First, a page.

20 heads in 20 weeks

I’ve been thinking about my New Year’s resolution to stick with one theme for awhile. I have not been doing real great in that area, so I when I read on the Fine Mess Pottery blog about Lori’s challenge to herself of making 100 mugs in 100 days, I got inspired. All of her mugs will be somewhat different, with the idea of using one functional form and coming up with new ideas and forms. She will be having a gallery show and coffee and talk with the artist – herself, of course – at the end of the 100 days. It’s a wonderful project in so many ways. You can see her progress at http://finemessblog.blogspot.com/. I am excited about doing something similar. I don’t do much – well, not any – throwing so I won’t be doing mugs. I make a lot of plates and bowls, but they are kind of moving along right now and I’m not moved toward a challenge with them – maybe later. What I keep coming back to that I would like to explore more and improve my skill on is the human head.

SO, my challenge to myself is to make 20 heads in 20 weeks. (OK, that doesn’t have the excitement and poetry that 100 mugs in 100 days does, but I want to be realistic and have some chance for success.) I would like to explore heads and faces that are not as studied as the ones I have made before. My idea is to make quicker forms, almost sketches in clay, but within the context of the head, using some of the techniques, textures, glazes, and clays that I have been wanting to try. But who knows where it will take me.

I thought of making lists and assignments for myself, like making a drawing to go along with each head, but then I remembered how badly I react to authority even when it comes from myself and I know I have to keep it a little looser. The idea is to explore and expand, not get too fussy.

Here are some of the ideas I have come up to experiment with. I’m very open to suggestions of what to add or forget about. 1. building process – coil, slab, pad, armature, solid and then hollowing, etc. 2. building from the neck or shoulders up, or from the top of the head down to the neck. (working upside down would be a challenge within a challenge, maybe like drawing with your non-dominant hand.) 3. trying different clays 4. adding molded parts 5. size – especially going smaller since I tend to work on the large size 6. expression 7. finding matte glazes that I like and trying crawl glazes 8. using oxides 9.using colored clays 10. making faces that do not look like me.

I haven’t decided yet if I will include head “vessels”, but I can decide that later. Here are some that I have done before. Not that you can tell from these pictures, but the mug is about half the size of the container with the bird on the lid.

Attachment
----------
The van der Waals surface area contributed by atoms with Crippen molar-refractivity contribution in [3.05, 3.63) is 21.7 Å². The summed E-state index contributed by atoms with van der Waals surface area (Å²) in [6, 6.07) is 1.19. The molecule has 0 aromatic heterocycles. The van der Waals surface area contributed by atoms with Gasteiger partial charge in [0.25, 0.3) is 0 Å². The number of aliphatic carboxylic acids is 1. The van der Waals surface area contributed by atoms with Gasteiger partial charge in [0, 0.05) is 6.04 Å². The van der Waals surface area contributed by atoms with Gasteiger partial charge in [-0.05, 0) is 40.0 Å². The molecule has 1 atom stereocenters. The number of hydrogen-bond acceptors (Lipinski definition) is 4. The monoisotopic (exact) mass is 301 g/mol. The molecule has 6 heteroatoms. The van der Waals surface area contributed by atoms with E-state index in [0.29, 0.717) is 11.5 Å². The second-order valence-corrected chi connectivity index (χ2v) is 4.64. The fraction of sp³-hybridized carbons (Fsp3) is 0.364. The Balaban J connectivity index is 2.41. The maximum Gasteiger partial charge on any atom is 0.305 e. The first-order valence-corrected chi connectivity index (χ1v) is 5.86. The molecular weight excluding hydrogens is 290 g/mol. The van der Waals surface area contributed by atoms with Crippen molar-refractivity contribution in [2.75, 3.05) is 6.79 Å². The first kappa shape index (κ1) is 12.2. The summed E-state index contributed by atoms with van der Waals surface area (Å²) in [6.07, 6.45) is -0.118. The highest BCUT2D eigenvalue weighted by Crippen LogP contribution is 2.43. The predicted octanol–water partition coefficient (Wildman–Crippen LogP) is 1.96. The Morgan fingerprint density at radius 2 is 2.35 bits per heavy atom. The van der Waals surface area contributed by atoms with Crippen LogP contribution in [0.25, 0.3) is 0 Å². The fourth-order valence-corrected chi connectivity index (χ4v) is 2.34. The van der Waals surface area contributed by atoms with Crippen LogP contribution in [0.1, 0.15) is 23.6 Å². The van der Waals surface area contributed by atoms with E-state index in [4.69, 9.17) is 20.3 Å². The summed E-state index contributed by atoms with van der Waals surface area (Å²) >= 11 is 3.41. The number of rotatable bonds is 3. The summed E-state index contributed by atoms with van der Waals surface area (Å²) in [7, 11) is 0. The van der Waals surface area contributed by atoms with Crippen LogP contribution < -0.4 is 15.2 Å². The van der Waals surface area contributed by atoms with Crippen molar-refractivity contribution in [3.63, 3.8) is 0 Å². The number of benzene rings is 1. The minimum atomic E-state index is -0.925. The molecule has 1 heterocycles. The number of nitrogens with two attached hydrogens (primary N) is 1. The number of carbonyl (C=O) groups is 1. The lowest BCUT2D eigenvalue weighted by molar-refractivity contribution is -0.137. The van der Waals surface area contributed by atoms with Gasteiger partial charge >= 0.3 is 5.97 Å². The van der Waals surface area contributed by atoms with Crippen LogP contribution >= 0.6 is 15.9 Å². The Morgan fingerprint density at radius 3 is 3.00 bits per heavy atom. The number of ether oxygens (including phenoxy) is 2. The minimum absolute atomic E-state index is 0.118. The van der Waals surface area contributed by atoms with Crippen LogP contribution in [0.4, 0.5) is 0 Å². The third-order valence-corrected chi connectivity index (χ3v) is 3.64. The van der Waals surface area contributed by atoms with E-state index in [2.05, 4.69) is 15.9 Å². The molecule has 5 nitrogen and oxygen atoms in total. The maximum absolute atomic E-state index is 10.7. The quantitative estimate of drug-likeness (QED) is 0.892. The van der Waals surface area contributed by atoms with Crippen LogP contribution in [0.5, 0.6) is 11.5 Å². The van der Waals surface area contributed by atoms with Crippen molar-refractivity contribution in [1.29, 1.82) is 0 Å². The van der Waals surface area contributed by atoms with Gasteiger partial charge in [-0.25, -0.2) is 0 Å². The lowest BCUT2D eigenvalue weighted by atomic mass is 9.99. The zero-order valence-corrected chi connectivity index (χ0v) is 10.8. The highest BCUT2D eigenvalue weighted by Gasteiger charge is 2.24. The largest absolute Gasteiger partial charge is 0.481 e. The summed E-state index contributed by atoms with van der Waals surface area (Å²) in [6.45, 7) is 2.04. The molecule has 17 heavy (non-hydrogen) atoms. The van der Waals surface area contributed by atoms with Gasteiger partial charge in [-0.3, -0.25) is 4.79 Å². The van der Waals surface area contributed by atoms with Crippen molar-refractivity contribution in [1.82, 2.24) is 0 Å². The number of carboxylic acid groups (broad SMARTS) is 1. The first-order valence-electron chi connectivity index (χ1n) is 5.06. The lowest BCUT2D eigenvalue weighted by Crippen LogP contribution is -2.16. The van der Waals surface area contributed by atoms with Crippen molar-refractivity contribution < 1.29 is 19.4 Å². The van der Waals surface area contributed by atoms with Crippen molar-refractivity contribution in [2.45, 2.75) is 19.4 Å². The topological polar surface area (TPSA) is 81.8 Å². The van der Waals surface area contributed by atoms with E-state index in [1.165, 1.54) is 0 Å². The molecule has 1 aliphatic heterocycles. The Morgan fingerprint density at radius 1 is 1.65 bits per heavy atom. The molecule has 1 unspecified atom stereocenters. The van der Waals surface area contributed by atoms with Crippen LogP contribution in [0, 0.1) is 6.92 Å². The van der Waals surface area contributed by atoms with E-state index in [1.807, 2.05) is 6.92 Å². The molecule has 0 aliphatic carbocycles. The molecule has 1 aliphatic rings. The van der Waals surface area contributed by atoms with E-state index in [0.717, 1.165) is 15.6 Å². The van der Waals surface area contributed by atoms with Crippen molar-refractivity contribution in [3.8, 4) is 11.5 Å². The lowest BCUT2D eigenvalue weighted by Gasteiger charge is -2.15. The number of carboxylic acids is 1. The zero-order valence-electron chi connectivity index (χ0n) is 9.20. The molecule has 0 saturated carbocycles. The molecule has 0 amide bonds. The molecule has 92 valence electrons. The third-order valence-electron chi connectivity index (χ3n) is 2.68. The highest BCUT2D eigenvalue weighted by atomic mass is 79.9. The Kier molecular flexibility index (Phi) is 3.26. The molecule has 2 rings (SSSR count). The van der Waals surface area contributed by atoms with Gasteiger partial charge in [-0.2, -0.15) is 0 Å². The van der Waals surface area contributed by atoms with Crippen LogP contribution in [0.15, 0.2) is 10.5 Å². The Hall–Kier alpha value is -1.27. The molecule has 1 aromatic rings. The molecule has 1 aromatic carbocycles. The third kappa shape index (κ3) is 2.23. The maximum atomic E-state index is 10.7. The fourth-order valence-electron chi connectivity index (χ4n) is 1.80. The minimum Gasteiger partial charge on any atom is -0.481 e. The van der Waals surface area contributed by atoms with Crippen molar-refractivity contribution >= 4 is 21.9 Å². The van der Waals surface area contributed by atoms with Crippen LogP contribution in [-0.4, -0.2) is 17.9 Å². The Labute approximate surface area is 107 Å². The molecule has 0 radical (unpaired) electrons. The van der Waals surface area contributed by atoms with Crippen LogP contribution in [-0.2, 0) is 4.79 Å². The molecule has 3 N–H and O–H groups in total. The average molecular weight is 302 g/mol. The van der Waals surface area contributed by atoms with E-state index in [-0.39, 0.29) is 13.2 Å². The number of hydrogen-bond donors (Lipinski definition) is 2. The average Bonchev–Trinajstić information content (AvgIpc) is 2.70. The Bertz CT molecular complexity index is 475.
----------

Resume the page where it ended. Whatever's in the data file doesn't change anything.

I am starting this week, so by June I should have 20 sculptural heads. I’ll keep you, er, posted.


3 responses to “20 heads in 20 weeks

  1. Wow — can’t wait to see the products!

  2. Hi Barbara, what a wonderful and tremendous challenge you have set for yourself. Your mug and lidded container are beautiful. I love the color of the mug, is that an oxide; what type of clay did you use? What a spectacular patina to that piece. I love the ancient feel to the lidded jar – is it unglazed? You do wonderful work. I am really looking forward to seeing your heads.

    The only sculpture I have attempted is a female torso. I rolled out two slabs and brought them home; then when I started to put it together I realized I had no idea of how to hold the clay up, luckily a friend came by and suggested I crumple up newspapers and wrap the slabs around them. So I proceeded to crumple up balls of newspaper and used painter’s tape to tape them together and then draped the slabs over the newspaper armature and then sculpted from that – it all burned out in the bisque and although the torso wasn’t very artistic, I felt like it was a success because it made it through bisque firing and Cone 10 glaze firing. You have inspired me to try another sculpture using this technique and perhaps I will photo along the way and post on my blog. Hope you show some of your techniques along the way too.

  3. Linda, I look forward to seeing your sculpture on your blog. The head jar with bird lid is mostly unglazed on the outside but glazed inside. I like the look of the Black Mountain Sculpture clay when it is unglazed.
    I end up usually using coils to build with. I guess I just think from a bottom-up perspective.

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